Child custody fights are often bitter and protracted. But when a judge issues an order awarding custody to one parent, the fight is supposed to be over. Some parents, however, take their children and deny custody to the other parent in violation of court orders. When the abducting parent is a foreign national and they take the children out of the country, the situation becomes a nightmare for the parent left behind.
A Snowmass, Colorado man knows how this feels. He and his ex-wife were divorced after five years of marriage. He and his ex-wife, a native of Argentina, are the parents of two young daughters, now ages four and seven. The ex-wife requested that she be allowed to take the girls with her back to Argentina. After a bitter 13-month custody dispute, a Colorado judge ruled that the father should have primary custody and that the girls should remain in the United States. But just three weeks after this ruling, the ex-wife abducted the girls and took them to Argentina. That was three years ago, and the girls have been in Argentina ever since.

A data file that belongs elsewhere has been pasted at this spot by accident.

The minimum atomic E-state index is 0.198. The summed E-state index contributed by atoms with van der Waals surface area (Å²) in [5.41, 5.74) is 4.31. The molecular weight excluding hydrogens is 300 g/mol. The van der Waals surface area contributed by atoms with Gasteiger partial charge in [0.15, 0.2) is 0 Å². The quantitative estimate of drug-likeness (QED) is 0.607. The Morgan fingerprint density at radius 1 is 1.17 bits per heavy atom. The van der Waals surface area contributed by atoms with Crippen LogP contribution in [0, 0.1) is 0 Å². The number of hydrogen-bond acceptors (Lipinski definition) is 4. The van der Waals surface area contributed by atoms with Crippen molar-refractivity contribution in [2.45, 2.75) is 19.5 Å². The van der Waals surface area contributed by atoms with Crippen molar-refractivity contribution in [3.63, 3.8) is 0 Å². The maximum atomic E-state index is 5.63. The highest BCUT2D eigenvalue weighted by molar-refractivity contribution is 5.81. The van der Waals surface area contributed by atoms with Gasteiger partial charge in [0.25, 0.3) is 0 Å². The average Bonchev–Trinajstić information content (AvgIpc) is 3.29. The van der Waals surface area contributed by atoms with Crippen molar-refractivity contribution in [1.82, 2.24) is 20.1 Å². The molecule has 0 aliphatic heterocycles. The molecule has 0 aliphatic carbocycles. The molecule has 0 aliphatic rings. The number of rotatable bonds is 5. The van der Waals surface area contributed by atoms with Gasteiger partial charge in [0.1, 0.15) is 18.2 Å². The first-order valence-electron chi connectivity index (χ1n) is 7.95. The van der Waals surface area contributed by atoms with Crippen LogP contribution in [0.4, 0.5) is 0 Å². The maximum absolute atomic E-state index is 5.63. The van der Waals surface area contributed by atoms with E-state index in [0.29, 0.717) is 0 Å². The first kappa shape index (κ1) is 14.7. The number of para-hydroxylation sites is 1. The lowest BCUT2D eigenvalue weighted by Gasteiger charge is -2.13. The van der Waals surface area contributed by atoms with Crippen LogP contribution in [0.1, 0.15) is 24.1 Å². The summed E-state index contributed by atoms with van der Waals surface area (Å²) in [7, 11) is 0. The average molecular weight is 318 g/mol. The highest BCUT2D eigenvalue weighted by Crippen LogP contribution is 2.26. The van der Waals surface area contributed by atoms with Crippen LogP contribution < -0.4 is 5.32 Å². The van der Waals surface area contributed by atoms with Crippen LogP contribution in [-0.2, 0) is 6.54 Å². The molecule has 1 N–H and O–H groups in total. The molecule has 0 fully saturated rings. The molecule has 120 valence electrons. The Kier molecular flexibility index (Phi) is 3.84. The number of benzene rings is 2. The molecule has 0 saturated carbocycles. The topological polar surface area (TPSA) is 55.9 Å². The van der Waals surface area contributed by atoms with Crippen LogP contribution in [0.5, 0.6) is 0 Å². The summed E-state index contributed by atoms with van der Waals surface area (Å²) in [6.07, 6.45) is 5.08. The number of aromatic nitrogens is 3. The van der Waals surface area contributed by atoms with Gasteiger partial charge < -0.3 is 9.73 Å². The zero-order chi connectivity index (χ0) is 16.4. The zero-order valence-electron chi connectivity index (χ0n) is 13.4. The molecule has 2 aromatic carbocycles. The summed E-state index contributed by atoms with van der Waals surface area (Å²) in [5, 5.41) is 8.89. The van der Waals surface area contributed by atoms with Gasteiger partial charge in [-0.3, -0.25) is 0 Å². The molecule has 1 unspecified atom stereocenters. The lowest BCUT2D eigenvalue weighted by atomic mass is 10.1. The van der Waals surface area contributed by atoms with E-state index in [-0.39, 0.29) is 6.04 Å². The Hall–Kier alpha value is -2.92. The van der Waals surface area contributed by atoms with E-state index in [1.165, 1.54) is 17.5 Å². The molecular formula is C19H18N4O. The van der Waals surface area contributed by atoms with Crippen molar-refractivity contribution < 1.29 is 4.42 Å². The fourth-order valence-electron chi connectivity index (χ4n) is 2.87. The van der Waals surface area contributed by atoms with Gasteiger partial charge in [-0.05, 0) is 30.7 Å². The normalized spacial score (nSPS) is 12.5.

The father is fighting a legal battle in Argentina to get his daughters back to the United States. An appellate court in Argentina ruled in his favor, but his ex-wife appealed. The man is now waiting for a decision from the Argentina Supreme Court.
Cases of international abduction are among the most challenging child custody cases. The parent’s case is stronger if, like the man in this case, there is already a U.S. court order granting custody rights to the U.S. parent. Seeking enforcement of a U.S. court order in a foreign country is often a lengthy and expensive process, but ultimately most foreign countries will give at least some deference to the determination made by the U.S. Court.
Source: CNN, “Colorado Dad Fights-and Waits-for Daughters Taken by Mom to Argentina,” Elizabeth Stuart & Ana Cabrera, Nov. 12, 2013